Kelly loves her heart rate monitor and makes a good case for one. Makes me want to dig mine out of…um, somehwere.
Come back tomorrow for details of this weekend’s runs!
Running is a simple sport. It’s a natural motion like chewing or walking. Sure, there are things that can be done to make it more efficient, and practice always makes you better, but it really doesn’t require much. Even less if you buy into the barefoot running movement. I, myself, prefer to run in shoes, and I’m ok with that.
Navigating the needs and wants of running gear can be difficult and confusing. Shoes, clothing, fuel belts, smartphone apps, GPS, Heart Rate Monitors, MP3 players, earbuds, the list goes on and on. None of this stuff is cheap. I started running with just an Ipod. Then I got a smartphone app that would track my distance. Then I made the leap to a Heart Rate Monitor.
Initially, I bought a heart rate monitor to track my burned calories. It tracks your heart rate and uses your height and weight to calculate the calories you’ve burned during your workout, which also helps if you’re counting calories. If you’re running, you can estimate that you burn about 100 calories per mile, but that can vary depending upon your effort and your weight. For example, running a 12 minute mile took more effort for me when I began running than it does now, so I burned more calories doing the same workout a year ago because I weighed more and it took more energy. Energy burned=calories burned.
I’m a numbers kinda girl so I love to see those numbers on my wrist tick up as I go. The monitor I use shows the burned calories readout under the display of my actual current heart rate so I can monitor these at the same time. In the beginning I didn’t pay much attention to my heart rate. It was just incidental that when I glanced down at my wrist to look at the calories display, I also saw my heart rate.
It wasn’t until I had been using the monitor for a while that I noticed a change in my heart rate, especially on routes that I ran often. I’d be plugging along, usually up a hill, look down and see that my heart rate was slower than the first few times I’d run the exact same route. I noted the difference and attributed it to a slower pace. I didn’t seem to be working as hard as in the past either. So when I sat down to analyze and track (I said I loved numbers) the data from my running app and my heart rate monitor, I was surprised at what I found. I was running the same or faster pace than when I had begun and my heart rate was lower! There was only one conclusion to draw from these findings: I was getting fitter!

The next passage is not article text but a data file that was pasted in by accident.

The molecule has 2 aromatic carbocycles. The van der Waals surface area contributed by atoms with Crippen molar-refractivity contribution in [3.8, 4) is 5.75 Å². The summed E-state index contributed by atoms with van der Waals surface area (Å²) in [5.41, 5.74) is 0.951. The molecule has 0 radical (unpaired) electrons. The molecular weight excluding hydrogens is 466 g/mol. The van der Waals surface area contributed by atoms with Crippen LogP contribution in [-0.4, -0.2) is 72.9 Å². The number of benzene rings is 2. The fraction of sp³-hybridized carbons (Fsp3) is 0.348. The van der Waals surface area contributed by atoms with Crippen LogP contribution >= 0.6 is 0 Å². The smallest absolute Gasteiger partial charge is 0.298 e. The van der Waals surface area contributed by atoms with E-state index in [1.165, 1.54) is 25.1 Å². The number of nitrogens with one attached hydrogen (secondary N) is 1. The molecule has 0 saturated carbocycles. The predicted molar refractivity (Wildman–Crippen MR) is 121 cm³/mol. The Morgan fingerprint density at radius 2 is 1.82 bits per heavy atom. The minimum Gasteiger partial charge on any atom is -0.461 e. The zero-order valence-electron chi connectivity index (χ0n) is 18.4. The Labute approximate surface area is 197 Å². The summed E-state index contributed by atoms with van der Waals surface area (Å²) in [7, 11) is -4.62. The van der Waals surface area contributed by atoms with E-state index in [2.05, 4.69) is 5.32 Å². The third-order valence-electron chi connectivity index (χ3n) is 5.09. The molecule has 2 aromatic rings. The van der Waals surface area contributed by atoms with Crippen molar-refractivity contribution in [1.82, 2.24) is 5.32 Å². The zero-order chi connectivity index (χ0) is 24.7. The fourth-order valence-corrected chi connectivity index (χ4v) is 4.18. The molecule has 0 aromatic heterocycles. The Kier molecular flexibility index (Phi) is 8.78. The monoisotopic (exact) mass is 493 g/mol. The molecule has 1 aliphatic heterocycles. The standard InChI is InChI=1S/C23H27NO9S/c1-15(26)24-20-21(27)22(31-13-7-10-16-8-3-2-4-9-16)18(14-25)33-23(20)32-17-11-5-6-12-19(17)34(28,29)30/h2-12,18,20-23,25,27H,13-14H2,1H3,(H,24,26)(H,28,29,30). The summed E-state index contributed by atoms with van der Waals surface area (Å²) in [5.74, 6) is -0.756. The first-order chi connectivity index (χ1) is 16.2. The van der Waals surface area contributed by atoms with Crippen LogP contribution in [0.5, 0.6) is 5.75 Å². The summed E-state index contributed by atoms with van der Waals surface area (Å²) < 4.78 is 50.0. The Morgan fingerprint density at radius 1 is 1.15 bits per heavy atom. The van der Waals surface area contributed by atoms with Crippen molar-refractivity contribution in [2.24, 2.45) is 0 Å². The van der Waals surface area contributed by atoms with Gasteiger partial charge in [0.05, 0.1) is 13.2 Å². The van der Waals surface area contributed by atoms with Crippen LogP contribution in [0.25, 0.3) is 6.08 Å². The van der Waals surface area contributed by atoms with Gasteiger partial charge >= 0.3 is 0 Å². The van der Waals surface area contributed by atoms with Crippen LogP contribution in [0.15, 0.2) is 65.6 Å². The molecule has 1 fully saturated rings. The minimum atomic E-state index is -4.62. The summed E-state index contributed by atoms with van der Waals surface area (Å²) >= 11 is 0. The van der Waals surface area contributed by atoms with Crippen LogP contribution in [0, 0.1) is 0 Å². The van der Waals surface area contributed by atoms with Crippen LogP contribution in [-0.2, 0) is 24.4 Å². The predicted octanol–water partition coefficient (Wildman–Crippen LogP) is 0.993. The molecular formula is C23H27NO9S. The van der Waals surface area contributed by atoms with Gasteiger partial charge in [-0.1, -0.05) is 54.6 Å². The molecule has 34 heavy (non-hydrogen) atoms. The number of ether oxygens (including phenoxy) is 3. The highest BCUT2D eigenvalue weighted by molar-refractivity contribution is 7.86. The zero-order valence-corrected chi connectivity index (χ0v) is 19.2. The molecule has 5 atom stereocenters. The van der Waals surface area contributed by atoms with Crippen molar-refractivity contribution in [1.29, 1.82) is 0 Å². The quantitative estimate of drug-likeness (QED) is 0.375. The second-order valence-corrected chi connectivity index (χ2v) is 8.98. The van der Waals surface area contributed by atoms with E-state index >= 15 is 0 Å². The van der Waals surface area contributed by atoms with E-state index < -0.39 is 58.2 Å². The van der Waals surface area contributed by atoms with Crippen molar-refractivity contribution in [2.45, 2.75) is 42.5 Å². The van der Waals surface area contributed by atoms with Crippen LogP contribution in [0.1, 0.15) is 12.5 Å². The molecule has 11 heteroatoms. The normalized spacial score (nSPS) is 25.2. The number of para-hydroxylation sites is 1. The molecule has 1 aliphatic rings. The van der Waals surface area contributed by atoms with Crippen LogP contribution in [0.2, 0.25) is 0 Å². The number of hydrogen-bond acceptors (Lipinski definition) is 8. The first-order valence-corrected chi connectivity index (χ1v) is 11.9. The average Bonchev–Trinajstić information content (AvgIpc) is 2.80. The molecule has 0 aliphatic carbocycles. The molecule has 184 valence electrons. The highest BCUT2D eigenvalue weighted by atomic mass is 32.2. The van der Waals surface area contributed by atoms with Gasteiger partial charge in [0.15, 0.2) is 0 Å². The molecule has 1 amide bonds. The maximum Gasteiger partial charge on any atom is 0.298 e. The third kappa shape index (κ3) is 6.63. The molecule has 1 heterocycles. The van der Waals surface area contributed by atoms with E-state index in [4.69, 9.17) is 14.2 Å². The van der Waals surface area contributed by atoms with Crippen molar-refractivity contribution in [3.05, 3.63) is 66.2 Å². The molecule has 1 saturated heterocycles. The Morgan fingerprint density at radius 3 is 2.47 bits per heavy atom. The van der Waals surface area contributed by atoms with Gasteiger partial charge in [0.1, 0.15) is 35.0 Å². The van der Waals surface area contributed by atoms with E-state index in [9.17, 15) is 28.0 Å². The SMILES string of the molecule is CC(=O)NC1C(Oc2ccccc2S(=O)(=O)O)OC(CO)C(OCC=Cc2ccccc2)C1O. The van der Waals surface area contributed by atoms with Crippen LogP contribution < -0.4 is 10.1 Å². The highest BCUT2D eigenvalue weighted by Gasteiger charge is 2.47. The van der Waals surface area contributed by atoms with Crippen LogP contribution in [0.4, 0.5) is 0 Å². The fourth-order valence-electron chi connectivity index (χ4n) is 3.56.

So there I was. Working hard and seeing quantifiable results in my fitness. Reduced blood pressure, lower resting heart rate, lower working heart rate. All of my “numbers” were trending down, surely my weight would be too. I hopped on the scale and found that I was the same weight as the last time I weighed two weeks earlier. Bummer. I had been eating well, working out and listening to my body, but had seen no changes in my weight. The shape of my body had even changed! It was then and there that I decided that the numbers on the scale were not the only important ones.
I use my heart rate monitor as a guide depending on the kind of run I’m doing. If I’m doing a long run, I try to keep my heart rate under a certain number. If I’m doing a tempo run, I use it to gauge my effort and make sure I’m putting in the work that will make me improve. Lately, I’ve been having some trouble pacing myself and I run out of gas too soon, so I use it to make sure I’m not working too hard to fast.
There are all kinds of ways to train with a heart rate monitor. You can find some of them here, but those involve percentages and equations that I’m just too impatient to deal with so here’s my bottom line. I started to use a heart rate monitor when I was a very novice runner. I wasn’t any good at listening to my body and still struggle with it. My HRM translated my efforts into a readout that I could see. Over time, that readout became something that I could understand and use as a training aid that I still use. I’m still learning how to use the information it gives me to my advantage. I may not use the formulas and percentages of maximum heart rate and all that jazz, but you don’t have to do that to get the benefit out of it.
If you’ve taken up running, jogging, run-walking, race-walking or just plain ‘ole walking for the benefit of your health, like I did, a heart rate monitor can help you see the subtle progress you’re making that you may not see anywhere else yet, including on the scale. You can see quantifiable results just by tracking the numbers on your wrist. If you’re counting calories, it can give you an accurate number of calories burned to track.
As a new runner, it may be hard for you to listen to your body. There’s a reason for that. IT’S HARD! We’re conditioned to sometimes ignore the things our body is telling us because we’re busy with work or kids or whatever else. Sometimes we need cues that tell us that we’re working too hard or not hard enough. A heart rate monitor can give you those cues. Everybody is different and what is training too hard for me may be different for you. It takes some time to learn what your cues are but when you do, I promise, you’ll be amazed at the progress you didn’t even know you were making!